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Canada Fast-expanding Nova Scotia sinkhole prompts safety concerns

Men look at a sinkhole in Oxford, N.S. on Aug. 23, 2018.

Sean Whalen Photography/The Canadian Press

A small Nova Scotia town is urging public caution as officials scramble to assess a large, fast-expanding sinkhole that has sucked up trees and picnic tables.

An Oxford, N.S., park has been roped off while geologists and emergency management officials assess the stability of the surrounding area, which includes a community centre, gas station and a Tim Hortons.

“It’s just amazing what Mother Nature can do,” Linda Cloney, public relations officer for the town, said on Tuesday.

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Town officials say the hole grew considerably overnight on Monday.

The sinkhole was measured on Tuesday morning at around 34 by 29 metres – about five metres wider than the previous night’s measurements.

Ms. Cloney said stability around the growing sinkhole is one of the biggest safety concerns, as scientists and officials still aren’t sure what is causing the sinkhole to grow, or how fast.

“It really is a day by day, unpredictable event,” Ms. Cloney.

By Tuesday morning, the edge of the hole had expanded to the pavement of the Lions’ Club parking lot.

Geologists and emergency management officials say they have no idea how deep the hole is.

Last week, a 40-foot spruce tree was sucked into the hole. Playground equipment at Oxford and Area Lions Parkland was dismantled and moved to storage, as officials were unsure as to whether it would be safe to remove them in the coming days.

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Security is on-site around the clock to keep people out of the park while assessment work is ongoing.

The town is keeping security measures in place until the geologists’ report can offer a better picture of how stable the surrounding area is.

“We’re letting it do its thing, watching and monitoring, and also learning from this,” Ms. Cloney said.

Regional provincial geologist Amy Tizzard has been assessing the site over the last few days, and said the likeliest cause is an underground cavern caving in the soft gypsum rock that’s common in the region.

People have been stopping for a look at the sinkhole, according to a town spokesperson.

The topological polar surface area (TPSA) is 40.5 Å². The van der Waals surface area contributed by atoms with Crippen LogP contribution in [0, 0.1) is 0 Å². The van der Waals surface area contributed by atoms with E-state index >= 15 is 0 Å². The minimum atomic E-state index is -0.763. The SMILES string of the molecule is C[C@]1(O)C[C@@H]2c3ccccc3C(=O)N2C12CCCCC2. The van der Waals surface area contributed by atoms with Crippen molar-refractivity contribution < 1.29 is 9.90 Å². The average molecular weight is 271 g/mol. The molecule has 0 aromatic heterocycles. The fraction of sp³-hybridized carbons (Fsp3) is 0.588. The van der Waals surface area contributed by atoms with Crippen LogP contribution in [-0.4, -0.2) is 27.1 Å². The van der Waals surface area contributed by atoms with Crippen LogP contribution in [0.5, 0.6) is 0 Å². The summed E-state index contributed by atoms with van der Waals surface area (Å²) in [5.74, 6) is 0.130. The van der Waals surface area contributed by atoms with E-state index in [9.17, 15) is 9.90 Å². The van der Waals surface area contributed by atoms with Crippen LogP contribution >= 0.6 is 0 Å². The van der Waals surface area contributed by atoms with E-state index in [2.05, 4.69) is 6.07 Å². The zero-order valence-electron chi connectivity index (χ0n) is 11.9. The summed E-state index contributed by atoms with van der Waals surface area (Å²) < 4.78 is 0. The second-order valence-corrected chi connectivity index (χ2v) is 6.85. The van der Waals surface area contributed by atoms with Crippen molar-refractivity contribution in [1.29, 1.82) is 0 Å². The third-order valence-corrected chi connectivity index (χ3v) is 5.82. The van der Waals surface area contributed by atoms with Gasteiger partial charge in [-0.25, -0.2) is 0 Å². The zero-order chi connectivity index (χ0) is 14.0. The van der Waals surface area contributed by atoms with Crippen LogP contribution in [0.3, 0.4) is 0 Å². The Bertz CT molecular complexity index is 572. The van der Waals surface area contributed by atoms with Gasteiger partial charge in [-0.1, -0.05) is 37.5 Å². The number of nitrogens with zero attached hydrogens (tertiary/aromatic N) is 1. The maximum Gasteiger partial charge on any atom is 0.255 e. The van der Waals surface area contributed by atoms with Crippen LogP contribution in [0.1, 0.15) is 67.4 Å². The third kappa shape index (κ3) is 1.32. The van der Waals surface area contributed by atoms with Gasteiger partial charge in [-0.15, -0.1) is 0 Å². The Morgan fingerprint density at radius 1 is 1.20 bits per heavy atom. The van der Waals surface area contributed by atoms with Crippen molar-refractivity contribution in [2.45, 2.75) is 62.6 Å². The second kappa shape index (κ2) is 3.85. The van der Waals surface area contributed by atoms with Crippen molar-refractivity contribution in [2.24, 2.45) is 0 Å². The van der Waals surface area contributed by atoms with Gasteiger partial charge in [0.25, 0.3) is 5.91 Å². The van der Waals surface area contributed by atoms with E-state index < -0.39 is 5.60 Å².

Sean Whalen Photography/The Canadian Press

Ms. Tizzard said the sinkhole was less active on Tuesday than on Monday, but it’s impossible to say what happens next.

“These sinkhole features are unpredictable so we really can’t speculate how big it could get or if it’s starting to stabilize at the moment,” Ms. Tizzard said.

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Staff at the nearby gas station and Tim Hortons said they are still open for business, although the massive hole can be seen from the coffee shop’s window.

The growing natural phenomenon has also attracted a growing number of visitors.

Ms. Cloney said the sinkhole has also become a bit of a tourist attraction as people drive in for a glimpse, resulting in a few minor “fender benders” over the last few days.

“People are stopping in, they’re curious. You hear of sinkholes but this one is rather large,” Ms. Cloney said.

The road by the park is usually a busy spot for cars, as people pass through on their way to the nearby Pugwash beaches. The county exhibition is also in town, drawing more visitors than usual.

The uncertainty of the sinkhole’s expansion has also meant a number of disruptions to events at the Lions Club hall.

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Robert Mannette of the Oxford Area Lions Club told The Canadian Press in a Facebook message that closing the hall has meant cancelling a wedding, a family function, and likely Girl Guides meetings in September. Other safety meetings, fundraisers, children’s programming and flu shots will be up in the air if the hall remains inaccessible.

Cumberland Regional Emergency Management posted a video to Facebook on Tuesday, showing a large chunk of earth breaking off and falling into the sinkhole, urging the public to stay away from the park.

The Canadian Press

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